A Hidden Immigration: The Geography of Polish-Brazilian Cultural Identity
- Author(s): Dvorak, Anna
- Advisor(s): Bell, Stephen
- et al.
Around two million people of Polish descent live in Brazil today, comprising approximately one percent of the national population. Their residence is concentrated mainly in the southern Brazil region, the former provinces (and today states) of Paraná, Santa Catarina and Rio Grande do Sul regions. These areas were to large extent a demographic vacuum when Brazil began its history as a nation in 1822, but now include the foci of some of this huge country's most dynamic economies.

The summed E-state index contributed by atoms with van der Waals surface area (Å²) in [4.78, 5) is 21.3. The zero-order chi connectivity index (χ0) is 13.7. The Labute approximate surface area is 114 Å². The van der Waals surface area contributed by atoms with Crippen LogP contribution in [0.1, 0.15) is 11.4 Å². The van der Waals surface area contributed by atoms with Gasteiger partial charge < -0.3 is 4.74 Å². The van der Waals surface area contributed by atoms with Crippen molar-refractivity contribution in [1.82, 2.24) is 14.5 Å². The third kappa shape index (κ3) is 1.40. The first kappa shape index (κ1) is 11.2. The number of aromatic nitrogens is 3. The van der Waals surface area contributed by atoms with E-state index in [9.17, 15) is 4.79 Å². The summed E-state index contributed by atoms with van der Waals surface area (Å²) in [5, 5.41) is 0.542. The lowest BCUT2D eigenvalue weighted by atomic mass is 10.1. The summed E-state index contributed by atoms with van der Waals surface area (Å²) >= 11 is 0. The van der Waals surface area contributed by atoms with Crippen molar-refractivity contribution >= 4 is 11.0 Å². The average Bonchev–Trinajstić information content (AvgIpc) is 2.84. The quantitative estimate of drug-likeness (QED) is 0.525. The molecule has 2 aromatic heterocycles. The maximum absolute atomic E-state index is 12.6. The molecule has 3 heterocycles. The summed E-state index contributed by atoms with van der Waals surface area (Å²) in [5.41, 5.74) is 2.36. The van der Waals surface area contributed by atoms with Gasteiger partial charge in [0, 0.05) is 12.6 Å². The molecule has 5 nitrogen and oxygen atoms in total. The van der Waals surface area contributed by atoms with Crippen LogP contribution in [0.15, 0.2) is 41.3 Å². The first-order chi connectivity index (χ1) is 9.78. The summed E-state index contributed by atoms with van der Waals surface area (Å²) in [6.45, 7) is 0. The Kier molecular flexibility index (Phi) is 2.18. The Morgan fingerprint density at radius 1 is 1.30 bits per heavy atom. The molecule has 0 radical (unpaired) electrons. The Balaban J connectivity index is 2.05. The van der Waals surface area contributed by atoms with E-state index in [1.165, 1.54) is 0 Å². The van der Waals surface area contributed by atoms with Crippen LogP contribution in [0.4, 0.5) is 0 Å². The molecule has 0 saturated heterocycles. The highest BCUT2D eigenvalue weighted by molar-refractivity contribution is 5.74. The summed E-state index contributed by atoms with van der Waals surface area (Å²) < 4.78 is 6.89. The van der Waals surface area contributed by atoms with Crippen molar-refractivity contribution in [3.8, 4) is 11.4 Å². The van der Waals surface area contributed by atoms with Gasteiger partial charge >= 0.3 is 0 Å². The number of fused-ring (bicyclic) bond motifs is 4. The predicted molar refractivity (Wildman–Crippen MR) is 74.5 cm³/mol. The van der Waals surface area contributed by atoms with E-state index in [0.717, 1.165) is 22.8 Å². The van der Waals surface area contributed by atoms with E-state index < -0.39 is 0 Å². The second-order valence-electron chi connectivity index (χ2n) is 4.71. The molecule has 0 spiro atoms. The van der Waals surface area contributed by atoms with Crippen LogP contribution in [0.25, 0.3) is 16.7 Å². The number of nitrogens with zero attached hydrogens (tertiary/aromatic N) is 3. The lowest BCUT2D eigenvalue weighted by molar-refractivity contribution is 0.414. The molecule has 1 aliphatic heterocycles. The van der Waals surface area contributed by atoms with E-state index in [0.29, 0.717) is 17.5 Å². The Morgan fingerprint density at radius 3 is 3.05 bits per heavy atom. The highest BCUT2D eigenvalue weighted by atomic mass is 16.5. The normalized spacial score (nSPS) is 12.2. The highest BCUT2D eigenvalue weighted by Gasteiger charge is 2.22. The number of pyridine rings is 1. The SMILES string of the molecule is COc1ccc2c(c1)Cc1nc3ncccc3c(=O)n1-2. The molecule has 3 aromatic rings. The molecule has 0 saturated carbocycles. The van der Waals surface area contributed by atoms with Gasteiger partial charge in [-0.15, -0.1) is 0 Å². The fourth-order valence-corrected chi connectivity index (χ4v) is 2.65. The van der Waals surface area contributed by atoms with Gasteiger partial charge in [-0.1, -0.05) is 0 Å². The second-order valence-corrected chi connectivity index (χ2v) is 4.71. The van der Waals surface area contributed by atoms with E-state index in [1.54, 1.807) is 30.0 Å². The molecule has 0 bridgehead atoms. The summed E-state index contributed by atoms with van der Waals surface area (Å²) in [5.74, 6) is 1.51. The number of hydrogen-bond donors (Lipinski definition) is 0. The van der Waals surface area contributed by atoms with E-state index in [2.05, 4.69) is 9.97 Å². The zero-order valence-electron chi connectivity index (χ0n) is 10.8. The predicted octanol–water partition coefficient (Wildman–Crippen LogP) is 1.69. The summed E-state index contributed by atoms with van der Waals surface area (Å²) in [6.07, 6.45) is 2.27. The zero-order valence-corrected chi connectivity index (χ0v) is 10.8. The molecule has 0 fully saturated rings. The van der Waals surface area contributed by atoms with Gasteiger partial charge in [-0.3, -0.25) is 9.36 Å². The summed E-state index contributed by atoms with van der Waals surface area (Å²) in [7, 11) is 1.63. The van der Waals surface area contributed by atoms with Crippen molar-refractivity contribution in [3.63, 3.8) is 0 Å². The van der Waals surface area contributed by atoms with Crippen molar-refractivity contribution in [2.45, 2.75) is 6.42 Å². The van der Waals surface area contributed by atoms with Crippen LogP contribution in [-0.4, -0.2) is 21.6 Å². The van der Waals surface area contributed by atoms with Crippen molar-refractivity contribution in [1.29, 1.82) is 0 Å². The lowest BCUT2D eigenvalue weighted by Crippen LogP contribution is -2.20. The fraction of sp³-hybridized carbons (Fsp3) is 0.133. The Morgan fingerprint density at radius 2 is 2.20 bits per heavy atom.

Polish immigration played a major role in adding new elements to Brazilian culture in many different ways. The geography of some of these elements forms the core of the thesis. At the heart of this work lies an examination of cultural identity shifts from past to present. This is demonstrated through a rural-urban case study that analyzes the impacts of geography, cultural identity, and the environment. The case study is a rural-urban analysis of two particular examples in Paraná, which will discuss these patterns and examine migration tendencies throughout southern Brazil. As a whole, this thesis aims to explain how both rural and urban Polish-Brazilian cultural identities changed through time, linking these with both economic and demographic shifts.